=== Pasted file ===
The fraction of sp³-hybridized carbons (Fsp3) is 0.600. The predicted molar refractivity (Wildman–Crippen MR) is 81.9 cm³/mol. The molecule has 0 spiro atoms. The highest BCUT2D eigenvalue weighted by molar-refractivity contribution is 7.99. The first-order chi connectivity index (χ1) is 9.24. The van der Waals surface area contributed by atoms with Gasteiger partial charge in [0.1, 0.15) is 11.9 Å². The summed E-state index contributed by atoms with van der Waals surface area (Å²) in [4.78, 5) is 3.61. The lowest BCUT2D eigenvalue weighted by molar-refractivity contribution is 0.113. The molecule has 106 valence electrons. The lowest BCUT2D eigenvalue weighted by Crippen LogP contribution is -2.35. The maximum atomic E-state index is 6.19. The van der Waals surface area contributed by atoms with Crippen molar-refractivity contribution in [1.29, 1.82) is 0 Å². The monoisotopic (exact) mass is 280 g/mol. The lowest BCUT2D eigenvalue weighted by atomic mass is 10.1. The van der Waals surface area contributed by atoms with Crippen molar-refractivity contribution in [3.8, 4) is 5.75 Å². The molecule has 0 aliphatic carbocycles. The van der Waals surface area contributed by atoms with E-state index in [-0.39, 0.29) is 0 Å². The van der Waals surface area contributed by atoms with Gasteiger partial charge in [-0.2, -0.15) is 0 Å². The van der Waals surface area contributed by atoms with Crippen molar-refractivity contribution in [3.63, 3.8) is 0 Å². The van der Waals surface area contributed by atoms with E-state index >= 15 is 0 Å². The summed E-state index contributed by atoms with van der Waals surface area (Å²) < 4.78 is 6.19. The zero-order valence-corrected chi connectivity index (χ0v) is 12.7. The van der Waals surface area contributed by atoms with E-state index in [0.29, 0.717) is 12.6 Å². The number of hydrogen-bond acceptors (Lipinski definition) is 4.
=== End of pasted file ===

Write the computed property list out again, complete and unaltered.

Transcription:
The fraction of sp³-hybridized carbons (Fsp3) is 0.600. The predicted molar refractivity (Wildman–Crippen MR) is 81.9 cm³/mol. The molecule has 0 spiro atoms. The highest BCUT2D eigenvalue weighted by molar-refractivity contribution is 7.99. The first-order chi connectivity index (χ1) is 9.24. The van der Waals surface area contributed by atoms with Gasteiger partial charge in [0.1, 0.15) is 11.9 Å². The summed E-state index contributed by atoms with van der Waals surface area (Å²) in [4.78, 5) is 3.61. The lowest BCUT2D eigenvalue weighted by molar-refractivity contribution is 0.113. The molecule has 106 valence electrons. The lowest BCUT2D eigenvalue weighted by Crippen LogP contribution is -2.35. The maximum atomic E-state index is 6.19. The van der Waals surface area contributed by atoms with Crippen molar-refractivity contribution in [1.29, 1.82) is 0 Å². The monoisotopic (exact) mass is 280 g/mol. The lowest BCUT2D eigenvalue weighted by atomic mass is 10.1. The van der Waals surface area contributed by atoms with Crippen molar-refractivity contribution in [3.8, 4) is 5.75 Å². The molecule has 0 aliphatic carbocycles. The van der Waals surface area contributed by atoms with E-state index in [-0.39, 0.29) is 0 Å². The van der Waals surface area contributed by atoms with Gasteiger partial charge in [-0.2, -0.15) is 0 Å². The van der Waals surface area contributed by atoms with Crippen molar-refractivity contribution in [3.63, 3.8) is 0 Å². The van der Waals surface area contributed by atoms with E-state index >= 15 is 0 Å². The summed E-state index contributed by atoms with van der Waals surface area (Å²) < 4.78 is 6.19. The zero-order valence-corrected chi connectivity index (χ0v) is 12.7. The van der Waals surface area contributed by atoms with E-state index in [0.29, 0.717) is 12.6 Å². The number of hydrogen-bond acceptors (Lipinski definition) is 4.